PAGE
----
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By Ian Hughes Thursday 09 January 2014 Updated: 09/01 10:40
Wolf Hall/Bring Up The Bodies
RSC Swan Theatre
HILARY Mantel's Booker Prize winning novels on the shenanigans at Henry VIII's court have proved tough going for many, but those who did get lost within Mantel's dense prose, should have no problems with their superb stage productions.
The 1,000 plus pages of the two novels combined have been adapted by Mike Poulton, along with input from the author herself, into two gripping three hour plays.
At the centre of the action is master politician and master manipulator Thomas Cromwell. Mantel has employed her artistic licence to portray the inner workings of the man described by historian David Starkey as Alastair Campbell with an axe.
Tasked with bringing Cromwell to life on stage, Ben Miles, has it would appear from reading the programme, lived and breathed the man - who rose from commoner to the most powerful man in Tudor England after the King - for a good few months.
His is certainly a rather different face to that of the rather stern famous portrait painted by Hans Holbein. Miles, who is rarely off the stage during the two plays, brings a nod and a wink humanity to Cromwell, which however close or wide of the mark in reality, hits home here. Cromwell is a survivor, and one who does so by reacting on the hoof to events within the ever fickle Tudor court. Miles' ambitious politician is also a devoted family man, loyal, particularly to old boss Wolsey in both life and death, and quick-witted, with retorts arch spin doctor Malcolm Tucker would be proud of.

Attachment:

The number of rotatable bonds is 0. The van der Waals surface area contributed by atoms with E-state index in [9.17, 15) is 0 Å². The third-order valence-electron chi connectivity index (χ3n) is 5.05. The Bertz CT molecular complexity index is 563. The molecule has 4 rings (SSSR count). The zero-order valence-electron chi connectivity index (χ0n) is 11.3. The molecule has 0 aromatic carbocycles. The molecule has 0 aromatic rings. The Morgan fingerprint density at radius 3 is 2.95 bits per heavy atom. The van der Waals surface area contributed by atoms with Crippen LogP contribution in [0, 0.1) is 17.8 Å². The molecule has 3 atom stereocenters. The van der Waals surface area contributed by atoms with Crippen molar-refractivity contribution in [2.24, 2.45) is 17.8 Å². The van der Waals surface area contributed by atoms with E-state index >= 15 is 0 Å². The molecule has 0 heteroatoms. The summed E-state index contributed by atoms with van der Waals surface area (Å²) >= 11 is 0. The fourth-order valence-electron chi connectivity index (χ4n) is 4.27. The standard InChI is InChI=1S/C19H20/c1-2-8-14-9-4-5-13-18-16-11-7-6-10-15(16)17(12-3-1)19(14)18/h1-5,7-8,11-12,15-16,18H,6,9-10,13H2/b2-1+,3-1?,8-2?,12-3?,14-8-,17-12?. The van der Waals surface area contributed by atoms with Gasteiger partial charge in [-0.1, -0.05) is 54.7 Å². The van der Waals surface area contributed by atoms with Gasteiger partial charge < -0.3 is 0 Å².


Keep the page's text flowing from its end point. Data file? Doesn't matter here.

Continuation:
Nathaniel Parker's Henry VIII avoids tired stereotypes as he strives for the elusive son and heir and becomes increasingly reliant on his Mr Fix-it Cromwell to shuffle his wifely pack.
The wives are wonderfully realised by Lucy Briers' regally affronted Katherine of Aragon, Lydia Leonard's bulldozingly ambitious Anne Boleyn, and Leah Brotherhead's mousey Jane Seymour, all supported by an equally fine cast, who literally take centre stage on the starkest of sets seen in many a year at the RSC.
There is intrigue, infidelity and execution in Mantel's Tudor world, but there is also genuine human warmth and no lack of humour. A winning combination.
Wolf Hall and Bring Up The Bodies run in repertoire until March 29.
Visit www.rsc.org.uk or call the box office on 0844 800 1110 for tickets and further details.
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